If you’ve heard this before, stop me: It’s a woman. A man. a tree. An Apple. Belgian provocateur Ontroerend Goed’s performance piece “Are We Pulled Towards a New Age?” presented by the Brooklyn Academy of Music in conjunction with the Public Theatre’s Under the Radar festival. this is how it starts. In the first minutes of the show, an apple is plucked and eaten, and a paradise falls to the ground. Then the story changes.
For nearly three decades, this collective (the name is a Flemish pun meaning “real estate feeling”) has provoked theater audiences, sometimes gently, sometimes less gently (“Smile On Your Face”, “A Game of You”). Alexander Devriendt’s “Aren’t We Drawn” is at the more moderate end of that spectrum, although it serves as an allegory about climate destruction.
After the apple is eaten, the tree holding it is smashed by one of the six players. Not everything in the show is completely real; tree too. On Wednesday’s opening night at BAM Fisher’s Fishman Space, the audience groaned as he plucked branch after branch. To be honest I moaned too – that poor defenseless sapling – although at the moment there is a Christmas tree in the corner of my apartment, which is slowly turning into kava. Soon, a rainbow of plastic grocery bags, the kind that was recently banned in New York, fills the scene. (Okay, well, I have a few in my apartment.) Then the smoke starts to rise.
This first half hour, which ends with the stage filling up with rubbish and smoke, is ugly, deliberate, and somewhat incomprehensible. Throughout, there is sparse dialogue rendered without headers. Non-Belgian people in the theater will probably assume he is Flemish. (I did.) Not. This is another show the community plays with their audience, but here it shows better sportsmanship than usual. To say more would ruin the main surprise of the series. But keep in mind that its title is a palindrome, a type of pun where a word or phrase reads the same thing backwards and forwards. So once you move forward, the show must reverse. “Aren’t we pulled” is a parable of disaster, but run the tape backwards and it promises repair instead. He suggests that heaven can be regained.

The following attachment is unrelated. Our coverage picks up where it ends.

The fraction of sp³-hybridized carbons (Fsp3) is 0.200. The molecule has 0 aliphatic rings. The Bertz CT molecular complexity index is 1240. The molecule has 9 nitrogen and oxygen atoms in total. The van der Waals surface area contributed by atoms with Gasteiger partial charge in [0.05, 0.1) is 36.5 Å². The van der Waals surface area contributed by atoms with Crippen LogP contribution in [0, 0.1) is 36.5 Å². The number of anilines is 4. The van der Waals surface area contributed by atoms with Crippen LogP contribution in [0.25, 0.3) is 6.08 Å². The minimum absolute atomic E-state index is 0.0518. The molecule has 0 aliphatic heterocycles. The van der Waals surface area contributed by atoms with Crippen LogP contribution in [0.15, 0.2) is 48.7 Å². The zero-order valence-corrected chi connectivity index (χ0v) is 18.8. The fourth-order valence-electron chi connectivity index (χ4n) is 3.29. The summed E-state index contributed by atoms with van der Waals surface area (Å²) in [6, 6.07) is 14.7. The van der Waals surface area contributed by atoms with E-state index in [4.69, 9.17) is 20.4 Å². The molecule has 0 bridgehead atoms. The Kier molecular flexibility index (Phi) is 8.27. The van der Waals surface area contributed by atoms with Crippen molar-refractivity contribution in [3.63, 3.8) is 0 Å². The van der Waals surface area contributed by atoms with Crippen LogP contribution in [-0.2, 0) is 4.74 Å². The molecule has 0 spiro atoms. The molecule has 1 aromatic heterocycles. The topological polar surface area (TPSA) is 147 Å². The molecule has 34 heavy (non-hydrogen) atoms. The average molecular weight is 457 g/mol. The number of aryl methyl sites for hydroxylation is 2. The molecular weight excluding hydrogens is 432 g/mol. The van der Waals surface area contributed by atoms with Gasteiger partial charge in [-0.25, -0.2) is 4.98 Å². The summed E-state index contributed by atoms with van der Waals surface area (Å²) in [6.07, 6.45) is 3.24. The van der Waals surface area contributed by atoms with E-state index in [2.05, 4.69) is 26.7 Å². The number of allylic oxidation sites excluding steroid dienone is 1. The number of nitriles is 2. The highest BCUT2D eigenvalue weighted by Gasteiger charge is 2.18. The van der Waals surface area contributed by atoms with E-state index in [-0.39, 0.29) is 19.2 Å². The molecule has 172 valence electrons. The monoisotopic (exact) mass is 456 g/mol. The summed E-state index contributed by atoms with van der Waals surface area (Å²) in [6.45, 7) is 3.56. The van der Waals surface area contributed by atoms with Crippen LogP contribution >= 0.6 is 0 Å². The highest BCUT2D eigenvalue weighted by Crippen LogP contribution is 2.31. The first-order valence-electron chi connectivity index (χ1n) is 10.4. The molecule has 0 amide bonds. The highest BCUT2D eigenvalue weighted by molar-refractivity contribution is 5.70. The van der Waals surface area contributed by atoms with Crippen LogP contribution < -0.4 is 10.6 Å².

But if the ideas are shaky, the craftsmanship is surprisingly solid. The team works with incredible precision, selling gestures and movements that might otherwise seem odd or arbitrary. Nothing is arbitrary here. Every step, every syllable has a purpose. And each is tuned to “Disintegration Loops,” a composition by William Basinski designed to be disintegrated.
Maybe thinking too much about the show won’t work. Unless, and probably even then, you do not believe strongly in carbon capture, the chances of humans being able to fix the ecological damage they have done seem slim. The show winks at this, as brute realism has given way to something closer to magic. (A few more winks. At one point, sparks fly through what looks like a mini-circular saw.) Ultimately, I’m not sure if “We’re not drawn” is hopeful or hopeless, a hymn. human effort or futility. It certainly celebrates what a dedicated group of artists can achieve. Isn’t that enough?
Are We Being Drawn to the New Age?
BAM Fisher’s Fishman Space in Brooklyn during Sunday; bam.org. Duration: 75 minutes.